As Quakers, we have a long tradition of advocating for social justice. Our fundamental belief is that there is that of God in everyone. So, it stands to reason that we strive for justice and equal treatment for all. We also have a long history of marching in protests for equal rights, from women’s suffrage and prison reform to the civil rights movement in the 1960s and today.
Although we were not at the march in Prince Frederick on June 1, many of us heard first-hand accounts and saw the media video of law enforcement dispersing the marchers who were reluctant to leave. We are dismayed that what began as a peaceful protest ended with law enforcement donning riot gear and gas masks and using tear gas to disband the marchers. Why did this happen?
We have no answers ... only questions. Were the armed deputies feeling threatened by the protesters? Did the police fear for the safety of others? Are guns, intimidation and tear gas the only tools our Calvert sheriff’s office has to respond to people who become unruly? Why did the people go from peaceful to unruly, if that was indeed the case? What might we do to prevent the use of police violence from happening in the future? Is there a need for changes in policy and procedures for the Calvert County Sheriff’s Office? Is there a need for more conflict resolution and communication training, so deputies will have the necessary skills to communicate more humanely and effectively with community?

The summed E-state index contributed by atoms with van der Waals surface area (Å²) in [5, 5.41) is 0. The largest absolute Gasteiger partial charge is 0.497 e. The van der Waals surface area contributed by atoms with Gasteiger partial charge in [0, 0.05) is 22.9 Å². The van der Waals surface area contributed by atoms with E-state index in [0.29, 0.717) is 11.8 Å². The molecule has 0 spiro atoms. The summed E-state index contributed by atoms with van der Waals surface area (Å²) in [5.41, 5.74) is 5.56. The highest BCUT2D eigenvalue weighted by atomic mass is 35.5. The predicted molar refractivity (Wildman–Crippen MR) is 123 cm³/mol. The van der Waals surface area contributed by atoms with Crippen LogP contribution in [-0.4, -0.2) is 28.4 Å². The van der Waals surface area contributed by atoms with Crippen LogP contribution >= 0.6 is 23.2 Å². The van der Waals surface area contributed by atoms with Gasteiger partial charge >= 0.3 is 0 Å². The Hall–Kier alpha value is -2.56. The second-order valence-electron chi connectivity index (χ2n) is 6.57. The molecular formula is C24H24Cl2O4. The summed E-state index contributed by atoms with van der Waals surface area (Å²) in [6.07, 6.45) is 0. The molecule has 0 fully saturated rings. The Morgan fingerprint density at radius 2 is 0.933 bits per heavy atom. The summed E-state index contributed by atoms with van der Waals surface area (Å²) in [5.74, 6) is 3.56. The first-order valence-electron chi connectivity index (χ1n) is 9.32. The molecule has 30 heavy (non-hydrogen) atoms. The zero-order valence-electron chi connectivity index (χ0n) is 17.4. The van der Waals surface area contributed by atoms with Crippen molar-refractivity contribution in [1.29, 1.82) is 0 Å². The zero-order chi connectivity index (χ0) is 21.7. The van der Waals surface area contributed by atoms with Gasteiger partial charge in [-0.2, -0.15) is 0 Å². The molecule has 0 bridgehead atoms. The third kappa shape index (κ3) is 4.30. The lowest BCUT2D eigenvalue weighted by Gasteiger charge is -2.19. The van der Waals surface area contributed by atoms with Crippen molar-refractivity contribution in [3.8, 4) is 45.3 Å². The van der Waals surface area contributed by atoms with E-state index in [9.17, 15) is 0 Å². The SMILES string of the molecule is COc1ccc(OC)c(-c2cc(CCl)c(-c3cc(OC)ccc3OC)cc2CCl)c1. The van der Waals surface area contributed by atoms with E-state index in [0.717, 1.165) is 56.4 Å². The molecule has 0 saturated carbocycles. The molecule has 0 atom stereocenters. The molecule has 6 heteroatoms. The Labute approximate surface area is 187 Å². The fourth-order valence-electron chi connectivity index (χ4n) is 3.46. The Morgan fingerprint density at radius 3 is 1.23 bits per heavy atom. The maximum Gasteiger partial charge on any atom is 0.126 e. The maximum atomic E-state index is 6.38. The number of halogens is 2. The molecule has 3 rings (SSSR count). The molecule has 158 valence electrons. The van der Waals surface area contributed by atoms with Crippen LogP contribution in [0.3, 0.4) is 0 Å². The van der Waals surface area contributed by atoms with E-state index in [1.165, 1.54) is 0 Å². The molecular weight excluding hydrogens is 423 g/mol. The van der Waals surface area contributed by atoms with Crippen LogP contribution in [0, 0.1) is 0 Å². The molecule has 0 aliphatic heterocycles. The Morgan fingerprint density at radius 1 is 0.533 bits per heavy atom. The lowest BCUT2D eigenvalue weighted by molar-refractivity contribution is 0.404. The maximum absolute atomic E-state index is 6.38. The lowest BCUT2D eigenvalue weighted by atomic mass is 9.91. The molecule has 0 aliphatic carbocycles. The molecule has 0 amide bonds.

Protests are an important and necessary means for community members to be heard, and police violence is not the appropriate response to a community gathering. There is a danger in using tear gas, particularly during a worldwide respiratory pandemic. The indiscriminate nature of tear gas means it affected both those not complying with police instructions and those who had moved to the sidewalk as instructed. During the COVID-19 epidemic, what health risks were created through the use of tear gas that could have been avoided?
We live in a small community. We are neighbors. We have an opportunity to do better. We beseech our neighbors to use their voices in peaceful protest. Provoking and challenging law enforcement is not productive and leads to escalating confrontation. We beseech law enforcement to treat us as neighbors, to use restraint and use non-violent communication skills to de-escalate any interaction with community members.
If we want peace, we need to work for justice for all. It must be consciously nurtured. It emerges out of close attention to the feelings of others, out of adopting the well-being of the other as our own, and out of mindfulness of the shortcomings in our system of justice that allows unnecessary force to be used.
We Friends (Quakers) call on all seekers after justice to spend time in personal and communal reflection, time in active advocacy, and time in reaching out to those of other races in fellowship. Out of these actions we may build a community that is safe and just and works for everyone.